COVID-19 variants mu, delta and what to know about mutations

A new COVID-19 variant called B.1621, or mu, by the World Health Organization is being monitored by scientists. While this variant is making news, it is not the dominant strain in the U.S. or elsewhere, says Dr. John O’Horo, a Mayo Clinic infectious diseases physician.

“The delta variant is really the predominant strain everywhere at this point. And while it is important that scientists and public health officials keep an eye on this, we’re still in a space right now where the mu variant is something to keep an eye on for the future rather than a concern.”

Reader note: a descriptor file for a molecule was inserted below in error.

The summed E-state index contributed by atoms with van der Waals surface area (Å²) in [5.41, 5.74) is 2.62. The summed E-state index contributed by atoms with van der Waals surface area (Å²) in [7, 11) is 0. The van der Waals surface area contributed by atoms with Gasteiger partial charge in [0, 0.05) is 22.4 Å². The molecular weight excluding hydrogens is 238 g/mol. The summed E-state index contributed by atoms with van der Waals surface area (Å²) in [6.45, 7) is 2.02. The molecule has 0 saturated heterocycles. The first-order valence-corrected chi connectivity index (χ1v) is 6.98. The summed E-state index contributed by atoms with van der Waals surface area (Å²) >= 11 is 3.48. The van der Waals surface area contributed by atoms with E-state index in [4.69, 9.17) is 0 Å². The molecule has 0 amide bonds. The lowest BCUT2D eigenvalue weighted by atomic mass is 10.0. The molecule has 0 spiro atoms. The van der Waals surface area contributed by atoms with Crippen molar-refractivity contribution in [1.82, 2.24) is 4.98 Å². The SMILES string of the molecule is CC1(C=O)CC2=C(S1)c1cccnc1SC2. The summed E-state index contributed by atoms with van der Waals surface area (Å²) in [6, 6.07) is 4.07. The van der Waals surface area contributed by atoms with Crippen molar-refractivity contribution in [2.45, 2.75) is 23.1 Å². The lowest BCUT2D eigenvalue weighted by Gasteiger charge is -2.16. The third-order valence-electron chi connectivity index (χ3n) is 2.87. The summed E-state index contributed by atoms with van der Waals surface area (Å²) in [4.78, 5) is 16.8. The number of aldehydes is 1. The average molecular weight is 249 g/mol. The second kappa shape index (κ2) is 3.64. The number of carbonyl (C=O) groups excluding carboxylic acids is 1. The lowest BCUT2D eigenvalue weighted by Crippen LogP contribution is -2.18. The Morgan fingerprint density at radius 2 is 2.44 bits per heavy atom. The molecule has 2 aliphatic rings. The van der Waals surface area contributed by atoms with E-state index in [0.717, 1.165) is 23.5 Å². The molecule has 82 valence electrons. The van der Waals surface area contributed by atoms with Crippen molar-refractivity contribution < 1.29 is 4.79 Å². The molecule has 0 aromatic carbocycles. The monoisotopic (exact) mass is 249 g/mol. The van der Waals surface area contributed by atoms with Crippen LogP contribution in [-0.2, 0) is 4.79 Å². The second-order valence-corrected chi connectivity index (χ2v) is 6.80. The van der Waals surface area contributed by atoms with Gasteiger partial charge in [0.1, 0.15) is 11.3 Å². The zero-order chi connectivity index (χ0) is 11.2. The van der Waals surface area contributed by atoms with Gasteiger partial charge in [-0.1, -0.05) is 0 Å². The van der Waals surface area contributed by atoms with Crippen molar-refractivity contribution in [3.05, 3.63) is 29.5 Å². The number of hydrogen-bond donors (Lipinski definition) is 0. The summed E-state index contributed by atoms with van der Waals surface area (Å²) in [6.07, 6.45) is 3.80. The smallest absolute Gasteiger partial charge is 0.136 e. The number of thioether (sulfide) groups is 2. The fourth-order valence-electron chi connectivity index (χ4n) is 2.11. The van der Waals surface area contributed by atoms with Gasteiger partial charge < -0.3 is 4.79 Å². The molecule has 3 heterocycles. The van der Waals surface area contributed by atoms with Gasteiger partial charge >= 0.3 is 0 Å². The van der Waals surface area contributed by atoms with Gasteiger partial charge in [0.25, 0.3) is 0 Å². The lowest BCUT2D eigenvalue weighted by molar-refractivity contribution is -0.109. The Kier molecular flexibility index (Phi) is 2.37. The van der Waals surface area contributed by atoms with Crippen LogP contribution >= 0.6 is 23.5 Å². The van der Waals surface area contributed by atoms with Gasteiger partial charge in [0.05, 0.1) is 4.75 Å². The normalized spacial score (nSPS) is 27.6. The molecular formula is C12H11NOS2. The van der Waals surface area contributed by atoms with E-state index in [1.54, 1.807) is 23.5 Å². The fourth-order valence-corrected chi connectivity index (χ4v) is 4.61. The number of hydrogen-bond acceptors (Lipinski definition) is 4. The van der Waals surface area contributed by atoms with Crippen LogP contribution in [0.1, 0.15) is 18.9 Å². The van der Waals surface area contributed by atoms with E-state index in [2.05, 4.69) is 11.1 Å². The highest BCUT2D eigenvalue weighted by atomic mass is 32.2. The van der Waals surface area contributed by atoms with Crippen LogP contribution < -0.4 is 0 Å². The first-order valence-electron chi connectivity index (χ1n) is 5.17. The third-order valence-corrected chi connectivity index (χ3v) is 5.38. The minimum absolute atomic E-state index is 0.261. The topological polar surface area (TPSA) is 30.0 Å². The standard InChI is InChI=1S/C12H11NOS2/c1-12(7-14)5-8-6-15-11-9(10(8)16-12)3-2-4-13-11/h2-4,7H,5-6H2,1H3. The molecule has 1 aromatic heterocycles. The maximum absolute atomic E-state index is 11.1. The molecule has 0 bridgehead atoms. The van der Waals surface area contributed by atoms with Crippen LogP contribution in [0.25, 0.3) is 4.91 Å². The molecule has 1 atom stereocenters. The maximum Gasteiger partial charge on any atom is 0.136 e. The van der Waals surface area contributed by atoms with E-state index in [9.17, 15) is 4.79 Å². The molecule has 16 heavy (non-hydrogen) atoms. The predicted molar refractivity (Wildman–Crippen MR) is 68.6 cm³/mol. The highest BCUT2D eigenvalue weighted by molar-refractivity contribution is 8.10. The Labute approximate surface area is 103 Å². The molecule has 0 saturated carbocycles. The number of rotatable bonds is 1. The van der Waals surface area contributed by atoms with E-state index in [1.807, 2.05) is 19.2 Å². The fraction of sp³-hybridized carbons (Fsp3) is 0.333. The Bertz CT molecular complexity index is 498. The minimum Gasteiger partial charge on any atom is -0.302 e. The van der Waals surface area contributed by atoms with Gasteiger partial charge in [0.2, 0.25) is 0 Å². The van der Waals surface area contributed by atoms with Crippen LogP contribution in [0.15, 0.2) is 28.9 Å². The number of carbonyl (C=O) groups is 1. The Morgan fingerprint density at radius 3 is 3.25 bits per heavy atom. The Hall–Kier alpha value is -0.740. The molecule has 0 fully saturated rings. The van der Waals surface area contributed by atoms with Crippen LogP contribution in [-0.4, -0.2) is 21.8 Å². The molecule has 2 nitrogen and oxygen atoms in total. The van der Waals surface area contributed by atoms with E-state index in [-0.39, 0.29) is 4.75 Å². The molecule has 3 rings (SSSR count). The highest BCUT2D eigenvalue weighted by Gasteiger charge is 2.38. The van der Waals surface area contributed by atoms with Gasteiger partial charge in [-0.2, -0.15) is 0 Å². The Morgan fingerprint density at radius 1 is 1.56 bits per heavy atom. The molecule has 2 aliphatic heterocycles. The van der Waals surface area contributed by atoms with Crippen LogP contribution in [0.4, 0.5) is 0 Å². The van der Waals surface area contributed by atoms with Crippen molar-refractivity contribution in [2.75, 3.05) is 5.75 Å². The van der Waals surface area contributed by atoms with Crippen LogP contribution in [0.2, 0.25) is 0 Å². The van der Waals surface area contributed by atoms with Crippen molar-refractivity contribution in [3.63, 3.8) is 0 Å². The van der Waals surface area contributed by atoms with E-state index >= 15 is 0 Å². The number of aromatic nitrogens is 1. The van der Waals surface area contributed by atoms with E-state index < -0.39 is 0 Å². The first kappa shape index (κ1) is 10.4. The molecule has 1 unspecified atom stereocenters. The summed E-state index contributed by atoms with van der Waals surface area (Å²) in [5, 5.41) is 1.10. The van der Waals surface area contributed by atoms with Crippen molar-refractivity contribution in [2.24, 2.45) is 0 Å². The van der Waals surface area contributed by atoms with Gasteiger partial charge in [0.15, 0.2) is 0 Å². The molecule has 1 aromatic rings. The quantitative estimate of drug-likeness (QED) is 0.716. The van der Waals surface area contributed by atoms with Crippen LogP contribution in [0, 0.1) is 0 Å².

The highly infectious delta variant is twice as contagious as previous variants. It was first identified in India in December of 2020. Mu was first detected in January 2021 in Colombia. Mutations of SARS-CoV-2, the virus that causes COVID-19, have been emerging since the pandemic began.

“Each of these variants is classified, in part, based on the number of mutations they have around the virus itself and some of these viral mutations around something called the spike protein, which is what it uses to actually enter the cells and cause infection,” says O’Horo. “And that’s also the target of many

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